The World Health Organization (WHO) said Monday that due to safety concerns, it is temporarily halting a clinical trial of the anti-malaria drug hydroxychloroquine for treating coronavirus patients.
The announcement follows the publication Friday by the Lancet medical journal of an observational study on hydroxychloroquine and chloroquine and its effects on hospitalized COVID-19 patients.
“The Executive Group has implemented a temporary pause of the hydroxychloroquine arm within the Solidarity Trial while the safety data is reviewed by the Data Safety Monitoring Board,” said WHO Director-General Tedros Adhanom Ghebreyesus.
He said that more than two months ago, the WHO initiated its “Solidarity Trial” to evaluate the safety and efficacy of four drugs and drug combinations against COVID-19.
On April 19, US President Donald Trump said he had been taking hydroxychloroquine, which he has repeatedly touted for the treatment of coronavirus patients.
According to the WHO, over 400 hospitals in 35 countries are actively recruiting patients and nearly 3,500 patients have been enrolled from 17 countries under the Solidarity Trial.
Tedros added that the safety concern over the drug related only to the use of HCQ and chloroquine in COVID-19, and “these drugs are accepted as generally safe for use in patients with autoimmune diseases or malaria”.
“WHO will provide further updates as we know more,” he added.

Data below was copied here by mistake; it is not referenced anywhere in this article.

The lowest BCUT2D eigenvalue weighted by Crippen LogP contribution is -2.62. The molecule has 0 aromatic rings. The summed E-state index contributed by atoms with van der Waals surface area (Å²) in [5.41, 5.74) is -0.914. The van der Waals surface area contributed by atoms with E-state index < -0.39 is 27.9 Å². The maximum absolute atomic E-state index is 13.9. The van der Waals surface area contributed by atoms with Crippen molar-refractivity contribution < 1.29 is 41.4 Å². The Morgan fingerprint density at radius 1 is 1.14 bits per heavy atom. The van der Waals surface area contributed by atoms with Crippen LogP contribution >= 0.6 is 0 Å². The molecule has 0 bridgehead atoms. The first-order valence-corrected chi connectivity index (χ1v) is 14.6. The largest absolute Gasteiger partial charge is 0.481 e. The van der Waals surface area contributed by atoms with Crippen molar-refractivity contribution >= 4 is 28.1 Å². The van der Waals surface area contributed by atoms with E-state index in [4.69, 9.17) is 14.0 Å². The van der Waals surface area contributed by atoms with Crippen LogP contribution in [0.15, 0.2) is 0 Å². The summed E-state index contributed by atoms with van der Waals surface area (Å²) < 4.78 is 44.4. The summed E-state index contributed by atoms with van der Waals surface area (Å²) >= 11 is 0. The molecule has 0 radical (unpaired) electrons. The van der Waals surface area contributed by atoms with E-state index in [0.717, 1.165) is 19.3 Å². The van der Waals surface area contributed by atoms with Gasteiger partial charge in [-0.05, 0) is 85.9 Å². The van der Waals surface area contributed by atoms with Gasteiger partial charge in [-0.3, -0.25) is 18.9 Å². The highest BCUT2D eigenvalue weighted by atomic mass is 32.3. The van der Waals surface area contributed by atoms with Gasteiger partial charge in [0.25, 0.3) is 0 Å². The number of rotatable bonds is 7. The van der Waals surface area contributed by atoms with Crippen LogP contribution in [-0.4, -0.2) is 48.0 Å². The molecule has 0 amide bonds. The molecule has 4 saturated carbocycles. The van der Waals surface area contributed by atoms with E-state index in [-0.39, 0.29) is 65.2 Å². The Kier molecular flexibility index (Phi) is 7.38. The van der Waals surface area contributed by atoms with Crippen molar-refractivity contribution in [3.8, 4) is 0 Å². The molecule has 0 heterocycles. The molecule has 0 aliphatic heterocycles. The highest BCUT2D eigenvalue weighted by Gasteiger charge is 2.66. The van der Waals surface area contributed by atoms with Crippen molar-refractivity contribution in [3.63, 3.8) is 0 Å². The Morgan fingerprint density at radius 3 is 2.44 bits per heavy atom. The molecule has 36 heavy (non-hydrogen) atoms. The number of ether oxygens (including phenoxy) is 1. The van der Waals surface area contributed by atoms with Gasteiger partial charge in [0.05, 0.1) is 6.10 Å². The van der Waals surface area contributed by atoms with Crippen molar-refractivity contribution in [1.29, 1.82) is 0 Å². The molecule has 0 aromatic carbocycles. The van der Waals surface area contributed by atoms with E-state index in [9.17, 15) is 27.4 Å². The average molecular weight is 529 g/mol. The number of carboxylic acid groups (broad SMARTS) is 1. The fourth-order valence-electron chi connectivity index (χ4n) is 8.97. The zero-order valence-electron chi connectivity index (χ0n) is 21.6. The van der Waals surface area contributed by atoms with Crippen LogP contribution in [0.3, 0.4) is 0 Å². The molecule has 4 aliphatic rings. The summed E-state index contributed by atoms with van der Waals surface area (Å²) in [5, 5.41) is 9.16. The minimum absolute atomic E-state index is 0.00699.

Meanwhile, the United States’ Food and Drug Administration has cautioned against the use of Hydroxychloroquine on COVID-19 patients even as President Donald Trump, who has touted it as a “game changer,” advocated for an additional review.
Hydroxychloroquine, first approved in 1955, provided no benefit and potentially higher risk of death for patients at US veterans hospitals, according to an analysis that was submitted for an expert review in April.
The FDA’s announcement came a day after the European Union’s drug regulator warned of side effects of the drug, urging medical professionals to closely monitor patients on the medicine.The FDA has allowed healthcare providers to use the drugs for COVID-19 through its emergency use authorization, but has not approved them to treat the disease.
The US acquired 29 million doses of Hydroxychloroquine from India, and at the request of President Donald Trump, it cleared the export of 35.82 lakh tablets of the drug to the US along with nine metric tons of active pharmaceutical ingredient or API required in the manufacturing of the drug.
Meanwhile, India has decided to expand the use of Hydroxychloroquine as prophylactic for asymptomatic healthcare workers as well those engaged in fighting COVID-19 coronavirus.
A revised government advisory last week recommended use of hydroxychloroquine as a preventive medication for asymptomatic healthcare workers working in non-COVID-19 hospitals, frontline staff on surveillance duty in containment zones and paramilitary/police personnel involved in coronavirus infection related activities.